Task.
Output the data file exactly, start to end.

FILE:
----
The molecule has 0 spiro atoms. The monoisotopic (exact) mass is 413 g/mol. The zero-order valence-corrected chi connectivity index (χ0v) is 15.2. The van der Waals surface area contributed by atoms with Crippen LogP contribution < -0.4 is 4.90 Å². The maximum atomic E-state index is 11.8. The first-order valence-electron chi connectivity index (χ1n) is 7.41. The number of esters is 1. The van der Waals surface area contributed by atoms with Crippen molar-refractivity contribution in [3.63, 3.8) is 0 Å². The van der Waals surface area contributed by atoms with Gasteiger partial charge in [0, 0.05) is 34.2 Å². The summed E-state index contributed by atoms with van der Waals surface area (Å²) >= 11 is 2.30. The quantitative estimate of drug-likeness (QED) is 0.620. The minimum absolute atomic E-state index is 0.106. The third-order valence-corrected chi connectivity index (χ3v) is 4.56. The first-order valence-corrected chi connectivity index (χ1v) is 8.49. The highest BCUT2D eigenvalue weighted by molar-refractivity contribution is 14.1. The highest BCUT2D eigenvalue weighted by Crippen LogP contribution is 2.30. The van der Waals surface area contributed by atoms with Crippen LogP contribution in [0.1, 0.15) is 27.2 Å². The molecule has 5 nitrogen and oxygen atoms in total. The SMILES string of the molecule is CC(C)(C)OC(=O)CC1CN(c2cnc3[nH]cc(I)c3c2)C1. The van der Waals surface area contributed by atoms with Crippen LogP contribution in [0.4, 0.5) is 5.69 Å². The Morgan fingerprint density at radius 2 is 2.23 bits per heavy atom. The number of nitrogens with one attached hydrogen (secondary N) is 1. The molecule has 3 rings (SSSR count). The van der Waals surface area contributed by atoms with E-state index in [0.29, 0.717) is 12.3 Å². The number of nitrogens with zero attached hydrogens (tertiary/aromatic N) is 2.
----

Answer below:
The molecule has 0 spiro atoms. The monoisotopic (exact) mass is 413 g/mol. The zero-order valence-corrected chi connectivity index (χ0v) is 15.2. The van der Waals surface area contributed by atoms with Crippen LogP contribution < -0.4 is 4.90 Å². The maximum atomic E-state index is 11.8. The first-order valence-electron chi connectivity index (χ1n) is 7.41. The number of esters is 1. The van der Waals surface area contributed by atoms with Crippen molar-refractivity contribution in [3.63, 3.8) is 0 Å². The van der Waals surface area contributed by atoms with Gasteiger partial charge in [0, 0.05) is 34.2 Å². The summed E-state index contributed by atoms with van der Waals surface area (Å²) >= 11 is 2.30. The quantitative estimate of drug-likeness (QED) is 0.620. The minimum absolute atomic E-state index is 0.106. The third-order valence-corrected chi connectivity index (χ3v) is 4.56. The first-order valence-corrected chi connectivity index (χ1v) is 8.49. The highest BCUT2D eigenvalue weighted by molar-refractivity contribution is 14.1. The highest BCUT2D eigenvalue weighted by Crippen LogP contribution is 2.30. The van der Waals surface area contributed by atoms with Crippen LogP contribution in [0.1, 0.15) is 27.2 Å². The molecule has 5 nitrogen and oxygen atoms in total. The SMILES string of the molecule is CC(C)(C)OC(=O)CC1CN(c2cnc3[nH]cc(I)c3c2)C1. The van der Waals surface area contributed by atoms with Crippen LogP contribution in [0.4, 0.5) is 5.69 Å². The Morgan fingerprint density at radius 2 is 2.23 bits per heavy atom. The number of nitrogens with one attached hydrogen (secondary N) is 1. The molecule has 3 rings (SSSR count). The van der Waals surface area contributed by atoms with E-state index in [0.29, 0.717) is 12.3 Å². The number of nitrogens with zero attached hydrogens (tertiary/aromatic N) is 2.